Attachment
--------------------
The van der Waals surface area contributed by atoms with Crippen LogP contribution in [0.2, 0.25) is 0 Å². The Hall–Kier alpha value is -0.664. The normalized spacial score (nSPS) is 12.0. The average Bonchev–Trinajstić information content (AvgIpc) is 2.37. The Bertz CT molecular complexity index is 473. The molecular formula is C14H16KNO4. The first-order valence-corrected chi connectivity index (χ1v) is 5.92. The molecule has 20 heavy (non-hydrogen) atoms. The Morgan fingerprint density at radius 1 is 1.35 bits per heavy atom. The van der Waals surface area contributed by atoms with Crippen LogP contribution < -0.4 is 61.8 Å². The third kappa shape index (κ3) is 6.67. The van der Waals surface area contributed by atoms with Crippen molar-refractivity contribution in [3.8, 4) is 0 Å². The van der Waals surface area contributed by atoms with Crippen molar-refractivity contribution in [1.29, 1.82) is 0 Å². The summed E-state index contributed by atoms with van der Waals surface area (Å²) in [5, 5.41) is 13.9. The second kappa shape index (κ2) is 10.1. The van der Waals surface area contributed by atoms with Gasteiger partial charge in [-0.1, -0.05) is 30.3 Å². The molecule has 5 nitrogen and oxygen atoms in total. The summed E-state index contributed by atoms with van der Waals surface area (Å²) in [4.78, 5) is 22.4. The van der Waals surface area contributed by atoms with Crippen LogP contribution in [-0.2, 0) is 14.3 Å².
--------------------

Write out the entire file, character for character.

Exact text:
The van der Waals surface area contributed by atoms with Crippen LogP contribution in [0.2, 0.25) is 0 Å². The Hall–Kier alpha value is -0.664. The normalized spacial score (nSPS) is 12.0. The average Bonchev–Trinajstić information content (AvgIpc) is 2.37. The Bertz CT molecular complexity index is 473. The molecular formula is C14H16KNO4. The first-order valence-corrected chi connectivity index (χ1v) is 5.92. The molecule has 20 heavy (non-hydrogen) atoms. The Morgan fingerprint density at radius 1 is 1.35 bits per heavy atom. The van der Waals surface area contributed by atoms with Crippen LogP contribution < -0.4 is 61.8 Å². The third kappa shape index (κ3) is 6.67. The van der Waals surface area contributed by atoms with Crippen molar-refractivity contribution in [3.8, 4) is 0 Å². The van der Waals surface area contributed by atoms with Crippen molar-refractivity contribution in [1.29, 1.82) is 0 Å². The summed E-state index contributed by atoms with van der Waals surface area (Å²) in [5, 5.41) is 13.9. The second kappa shape index (κ2) is 10.1. The van der Waals surface area contributed by atoms with Gasteiger partial charge in [-0.1, -0.05) is 30.3 Å². The molecule has 5 nitrogen and oxygen atoms in total. The summed E-state index contributed by atoms with van der Waals surface area (Å²) in [4.78, 5) is 22.4. The van der Waals surface area contributed by atoms with Crippen LogP contribution in [-0.2, 0) is 14.3 Å².